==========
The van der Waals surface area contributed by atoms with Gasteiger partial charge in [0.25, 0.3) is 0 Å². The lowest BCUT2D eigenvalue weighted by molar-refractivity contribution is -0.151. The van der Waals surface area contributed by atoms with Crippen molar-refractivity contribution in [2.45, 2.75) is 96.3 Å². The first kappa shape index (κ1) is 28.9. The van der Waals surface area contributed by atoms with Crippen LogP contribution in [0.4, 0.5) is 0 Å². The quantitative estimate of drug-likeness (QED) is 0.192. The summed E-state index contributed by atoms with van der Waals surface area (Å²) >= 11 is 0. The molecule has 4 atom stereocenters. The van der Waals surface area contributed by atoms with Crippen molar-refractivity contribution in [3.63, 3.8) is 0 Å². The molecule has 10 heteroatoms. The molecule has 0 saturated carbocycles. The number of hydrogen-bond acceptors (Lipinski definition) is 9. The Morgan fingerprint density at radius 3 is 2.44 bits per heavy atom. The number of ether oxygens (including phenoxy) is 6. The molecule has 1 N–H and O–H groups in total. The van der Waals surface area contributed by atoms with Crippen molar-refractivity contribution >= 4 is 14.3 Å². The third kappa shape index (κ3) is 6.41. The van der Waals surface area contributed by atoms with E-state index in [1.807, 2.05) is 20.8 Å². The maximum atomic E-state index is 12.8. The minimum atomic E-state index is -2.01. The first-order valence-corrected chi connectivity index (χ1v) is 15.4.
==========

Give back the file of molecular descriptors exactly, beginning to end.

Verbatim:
The van der Waals surface area contributed by atoms with Gasteiger partial charge in [0.25, 0.3) is 0 Å². The lowest BCUT2D eigenvalue weighted by molar-refractivity contribution is -0.151. The van der Waals surface area contributed by atoms with Crippen molar-refractivity contribution in [2.45, 2.75) is 96.3 Å². The first kappa shape index (κ1) is 28.9. The van der Waals surface area contributed by atoms with Crippen LogP contribution in [0.4, 0.5) is 0 Å². The quantitative estimate of drug-likeness (QED) is 0.192. The summed E-state index contributed by atoms with van der Waals surface area (Å²) >= 11 is 0. The molecule has 4 atom stereocenters. The van der Waals surface area contributed by atoms with Crippen molar-refractivity contribution in [3.63, 3.8) is 0 Å². The molecule has 10 heteroatoms. The molecule has 0 saturated carbocycles. The number of hydrogen-bond acceptors (Lipinski definition) is 9. The Morgan fingerprint density at radius 3 is 2.44 bits per heavy atom. The number of ether oxygens (including phenoxy) is 6. The molecule has 1 N–H and O–H groups in total. The van der Waals surface area contributed by atoms with Crippen molar-refractivity contribution >= 4 is 14.3 Å². The third kappa shape index (κ3) is 6.41. The van der Waals surface area contributed by atoms with E-state index in [1.807, 2.05) is 20.8 Å². The maximum atomic E-state index is 12.8. The minimum atomic E-state index is -2.01. The first-order valence-corrected chi connectivity index (χ1v) is 15.4.